Case studies can take different forms depending on their intended use. The Harvard Business School model is a well-known model for teaching. Their cases are set up so students can practice real-world decision making. That means students don't get to read the actual outcome to the case before class! If you want to be more explicit about lessons learned from an experience, you would write those in.
Here are some resources that introduce the Harvard Business approach:
"Developing a Teaching Case" (Abridged) Publication Date: Jun 28, 2001 Author(s): Michael J. Roberts Product Number: 9-901-055 Length: 21p Available from http://harvardbusinessonline.hbsp.harvard.edu
http://harvardbusinessonline.hbsp.harvard.edu/b01/en/academic/edu_casemethod.jhtml
http://harvardbusinessonline.hbsp.harvard.edu/b02/en/files/pcl/pcl_index.html
A template can be useful, but I shy away from becoming too formulaic in casewriting so as to maintain interest. For me the questions one asks are the important thing, and the outline of the case itself can vary depending on the project or experience described. I'm attaching some questions I use to guide cases for my organization, CIPE. Feel free to look at some of our cases: http://www.cipe.org/publications/papers/index.php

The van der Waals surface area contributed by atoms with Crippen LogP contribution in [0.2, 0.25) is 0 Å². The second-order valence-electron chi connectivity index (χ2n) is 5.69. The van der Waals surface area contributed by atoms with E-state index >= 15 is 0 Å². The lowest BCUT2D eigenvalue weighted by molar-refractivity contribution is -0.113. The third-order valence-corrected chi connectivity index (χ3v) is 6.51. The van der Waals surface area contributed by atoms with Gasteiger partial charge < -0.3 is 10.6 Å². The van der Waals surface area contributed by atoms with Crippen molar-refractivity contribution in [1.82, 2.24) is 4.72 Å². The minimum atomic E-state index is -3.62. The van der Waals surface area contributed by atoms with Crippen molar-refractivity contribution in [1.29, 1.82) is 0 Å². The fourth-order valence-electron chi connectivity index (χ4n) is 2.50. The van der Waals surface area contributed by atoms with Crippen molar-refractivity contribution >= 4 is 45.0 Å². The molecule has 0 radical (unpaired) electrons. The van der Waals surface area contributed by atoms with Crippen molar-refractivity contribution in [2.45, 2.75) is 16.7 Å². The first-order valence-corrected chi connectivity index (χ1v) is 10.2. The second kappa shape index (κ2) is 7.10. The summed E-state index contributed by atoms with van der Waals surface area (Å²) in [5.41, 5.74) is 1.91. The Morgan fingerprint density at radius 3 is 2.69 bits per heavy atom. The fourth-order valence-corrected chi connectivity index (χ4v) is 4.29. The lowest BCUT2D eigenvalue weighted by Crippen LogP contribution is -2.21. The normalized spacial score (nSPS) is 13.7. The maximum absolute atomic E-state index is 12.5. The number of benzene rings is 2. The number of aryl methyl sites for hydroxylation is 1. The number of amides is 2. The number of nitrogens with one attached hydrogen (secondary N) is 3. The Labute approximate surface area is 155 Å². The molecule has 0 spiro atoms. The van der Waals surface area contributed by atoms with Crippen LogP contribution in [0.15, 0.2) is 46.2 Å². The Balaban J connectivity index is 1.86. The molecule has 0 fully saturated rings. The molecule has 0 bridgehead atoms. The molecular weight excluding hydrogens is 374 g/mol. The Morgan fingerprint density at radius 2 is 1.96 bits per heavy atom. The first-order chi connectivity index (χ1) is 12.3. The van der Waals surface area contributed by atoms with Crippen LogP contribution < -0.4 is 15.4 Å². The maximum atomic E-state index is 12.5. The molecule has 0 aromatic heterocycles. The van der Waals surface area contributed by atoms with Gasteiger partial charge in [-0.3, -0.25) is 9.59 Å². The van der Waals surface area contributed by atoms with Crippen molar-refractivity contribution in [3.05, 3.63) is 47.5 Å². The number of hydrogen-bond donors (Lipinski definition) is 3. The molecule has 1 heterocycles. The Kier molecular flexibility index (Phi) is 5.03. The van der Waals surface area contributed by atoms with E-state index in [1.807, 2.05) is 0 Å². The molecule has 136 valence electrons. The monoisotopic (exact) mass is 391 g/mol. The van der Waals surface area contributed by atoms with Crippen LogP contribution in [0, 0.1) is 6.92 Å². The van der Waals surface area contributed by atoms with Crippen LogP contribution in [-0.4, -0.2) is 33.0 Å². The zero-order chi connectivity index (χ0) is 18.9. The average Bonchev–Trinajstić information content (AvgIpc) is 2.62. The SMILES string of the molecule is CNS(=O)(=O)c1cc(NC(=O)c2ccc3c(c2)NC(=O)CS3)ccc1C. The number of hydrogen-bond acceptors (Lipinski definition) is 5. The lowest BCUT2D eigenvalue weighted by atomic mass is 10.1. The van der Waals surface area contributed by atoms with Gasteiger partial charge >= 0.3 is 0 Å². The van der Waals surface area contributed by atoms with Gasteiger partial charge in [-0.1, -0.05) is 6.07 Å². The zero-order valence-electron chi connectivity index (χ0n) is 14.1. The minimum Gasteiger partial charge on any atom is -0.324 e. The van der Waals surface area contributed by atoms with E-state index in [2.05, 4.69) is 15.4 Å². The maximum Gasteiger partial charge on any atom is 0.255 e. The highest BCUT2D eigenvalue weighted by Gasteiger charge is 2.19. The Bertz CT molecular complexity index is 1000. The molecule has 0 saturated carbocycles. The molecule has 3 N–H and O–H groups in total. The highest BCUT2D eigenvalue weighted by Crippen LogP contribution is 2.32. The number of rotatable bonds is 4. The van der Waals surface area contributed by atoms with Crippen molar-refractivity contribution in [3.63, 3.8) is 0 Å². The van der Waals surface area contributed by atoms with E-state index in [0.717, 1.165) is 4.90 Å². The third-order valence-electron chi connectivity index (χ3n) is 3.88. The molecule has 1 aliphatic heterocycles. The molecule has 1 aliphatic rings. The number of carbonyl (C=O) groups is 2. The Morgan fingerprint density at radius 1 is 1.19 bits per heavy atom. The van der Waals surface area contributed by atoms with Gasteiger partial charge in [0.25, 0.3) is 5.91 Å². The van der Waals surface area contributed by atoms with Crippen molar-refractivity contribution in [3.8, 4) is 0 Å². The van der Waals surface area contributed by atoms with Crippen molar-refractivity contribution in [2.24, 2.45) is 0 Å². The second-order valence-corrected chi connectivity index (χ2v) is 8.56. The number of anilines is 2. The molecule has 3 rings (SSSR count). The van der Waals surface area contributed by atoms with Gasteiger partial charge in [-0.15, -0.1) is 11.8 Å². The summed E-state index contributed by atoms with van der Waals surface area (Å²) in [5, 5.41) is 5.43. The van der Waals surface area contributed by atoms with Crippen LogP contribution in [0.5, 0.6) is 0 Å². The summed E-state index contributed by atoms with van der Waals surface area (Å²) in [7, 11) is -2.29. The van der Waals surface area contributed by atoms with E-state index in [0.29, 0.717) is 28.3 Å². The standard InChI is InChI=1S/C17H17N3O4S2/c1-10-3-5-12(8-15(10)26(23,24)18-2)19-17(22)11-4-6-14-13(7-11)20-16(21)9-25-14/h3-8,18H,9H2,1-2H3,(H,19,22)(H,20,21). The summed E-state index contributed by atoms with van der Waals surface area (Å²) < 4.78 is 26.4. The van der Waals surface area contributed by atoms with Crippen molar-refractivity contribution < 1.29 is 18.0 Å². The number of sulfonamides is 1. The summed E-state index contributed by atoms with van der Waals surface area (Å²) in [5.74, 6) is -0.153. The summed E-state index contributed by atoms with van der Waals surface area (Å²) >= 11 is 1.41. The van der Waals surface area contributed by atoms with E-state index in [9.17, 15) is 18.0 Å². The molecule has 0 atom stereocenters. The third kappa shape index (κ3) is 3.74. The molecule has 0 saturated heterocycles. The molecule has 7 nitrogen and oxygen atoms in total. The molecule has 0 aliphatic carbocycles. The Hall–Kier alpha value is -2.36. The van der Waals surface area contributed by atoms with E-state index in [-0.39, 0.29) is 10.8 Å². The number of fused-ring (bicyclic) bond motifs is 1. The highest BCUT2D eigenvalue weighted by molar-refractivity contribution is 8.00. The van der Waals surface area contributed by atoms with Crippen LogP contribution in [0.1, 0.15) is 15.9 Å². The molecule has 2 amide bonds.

There is an art in providing the right amount of detail in a case. Detail should provide context; it should not distract from the general themes. Once you've selected a few themes to organize your thinking, just tell the story. Keep it easy to understand and don't make it too long!
Good luck! Kim Bettcher
(Here is the template Kim shared)
Center for International Private Enterprise: Case Study Guidelines

Case studies should address the following questions:
• What problem (“democratic deficit”) does the project attempt to solve? Why does it matter?
• Who is the partner or reform organization leading the project?
• What is distinctive about the project’s approach to the problem?
• What are the essential steps/features of the approach?
• Why does the approach work? What is required for it to work?
• What changed as a result? Laws? Policies? Processes? Attitudes?
• What were the major challenges?